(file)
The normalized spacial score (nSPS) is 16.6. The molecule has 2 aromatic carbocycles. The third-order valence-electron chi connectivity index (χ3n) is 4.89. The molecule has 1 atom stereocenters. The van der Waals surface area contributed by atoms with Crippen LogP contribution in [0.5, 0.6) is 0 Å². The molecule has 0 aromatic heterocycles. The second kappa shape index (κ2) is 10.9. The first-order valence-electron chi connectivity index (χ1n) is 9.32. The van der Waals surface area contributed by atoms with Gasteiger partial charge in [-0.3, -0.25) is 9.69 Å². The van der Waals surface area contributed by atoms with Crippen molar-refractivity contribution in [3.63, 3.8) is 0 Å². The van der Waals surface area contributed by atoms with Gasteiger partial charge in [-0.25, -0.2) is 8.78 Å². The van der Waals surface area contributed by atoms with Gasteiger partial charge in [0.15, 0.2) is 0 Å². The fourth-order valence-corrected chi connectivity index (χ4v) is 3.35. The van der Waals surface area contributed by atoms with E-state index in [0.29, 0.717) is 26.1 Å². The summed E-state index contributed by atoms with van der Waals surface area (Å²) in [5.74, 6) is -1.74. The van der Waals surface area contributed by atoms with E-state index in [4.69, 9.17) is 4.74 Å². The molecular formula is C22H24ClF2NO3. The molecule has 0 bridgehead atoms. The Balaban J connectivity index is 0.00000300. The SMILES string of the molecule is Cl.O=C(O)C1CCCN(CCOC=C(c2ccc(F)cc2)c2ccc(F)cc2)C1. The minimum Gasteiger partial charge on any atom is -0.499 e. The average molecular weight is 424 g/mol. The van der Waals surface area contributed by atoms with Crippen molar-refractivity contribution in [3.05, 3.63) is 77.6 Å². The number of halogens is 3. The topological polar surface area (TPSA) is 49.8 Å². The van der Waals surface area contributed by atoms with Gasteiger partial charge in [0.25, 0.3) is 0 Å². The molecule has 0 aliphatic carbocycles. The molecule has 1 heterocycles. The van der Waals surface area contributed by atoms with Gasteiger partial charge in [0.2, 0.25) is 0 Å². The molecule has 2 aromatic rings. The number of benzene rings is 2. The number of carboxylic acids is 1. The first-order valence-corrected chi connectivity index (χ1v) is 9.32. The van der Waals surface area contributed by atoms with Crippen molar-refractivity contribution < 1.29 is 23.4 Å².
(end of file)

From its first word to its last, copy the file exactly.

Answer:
The normalized spacial score (nSPS) is 16.6. The molecule has 2 aromatic carbocycles. The third-order valence-electron chi connectivity index (χ3n) is 4.89. The molecule has 1 atom stereocenters. The van der Waals surface area contributed by atoms with Crippen LogP contribution in [0.5, 0.6) is 0 Å². The molecule has 0 aromatic heterocycles. The second kappa shape index (κ2) is 10.9. The first-order valence-electron chi connectivity index (χ1n) is 9.32. The van der Waals surface area contributed by atoms with Gasteiger partial charge in [-0.3, -0.25) is 9.69 Å². The van der Waals surface area contributed by atoms with Crippen molar-refractivity contribution in [3.63, 3.8) is 0 Å². The van der Waals surface area contributed by atoms with Gasteiger partial charge in [-0.25, -0.2) is 8.78 Å². The van der Waals surface area contributed by atoms with Gasteiger partial charge in [0.15, 0.2) is 0 Å². The fourth-order valence-corrected chi connectivity index (χ4v) is 3.35. The van der Waals surface area contributed by atoms with E-state index in [0.29, 0.717) is 26.1 Å². The summed E-state index contributed by atoms with van der Waals surface area (Å²) in [5.74, 6) is -1.74. The van der Waals surface area contributed by atoms with E-state index in [4.69, 9.17) is 4.74 Å². The molecular formula is C22H24ClF2NO3. The molecule has 0 bridgehead atoms. The Balaban J connectivity index is 0.00000300. The SMILES string of the molecule is Cl.O=C(O)C1CCCN(CCOC=C(c2ccc(F)cc2)c2ccc(F)cc2)C1. The minimum Gasteiger partial charge on any atom is -0.499 e. The average molecular weight is 424 g/mol. The van der Waals surface area contributed by atoms with Crippen molar-refractivity contribution in [3.05, 3.63) is 77.6 Å². The number of halogens is 3. The topological polar surface area (TPSA) is 49.8 Å². The van der Waals surface area contributed by atoms with Gasteiger partial charge in [0.25, 0.3) is 0 Å². The molecule has 0 aliphatic carbocycles. The molecule has 1 heterocycles. The van der Waals surface area contributed by atoms with Gasteiger partial charge in [0.2, 0.25) is 0 Å². The molecule has 2 aromatic rings. The number of benzene rings is 2. The number of carboxylic acids is 1. The first-order valence-corrected chi connectivity index (χ1v) is 9.32. The van der Waals surface area contributed by atoms with Crippen molar-refractivity contribution < 1.29 is 23.4 Å².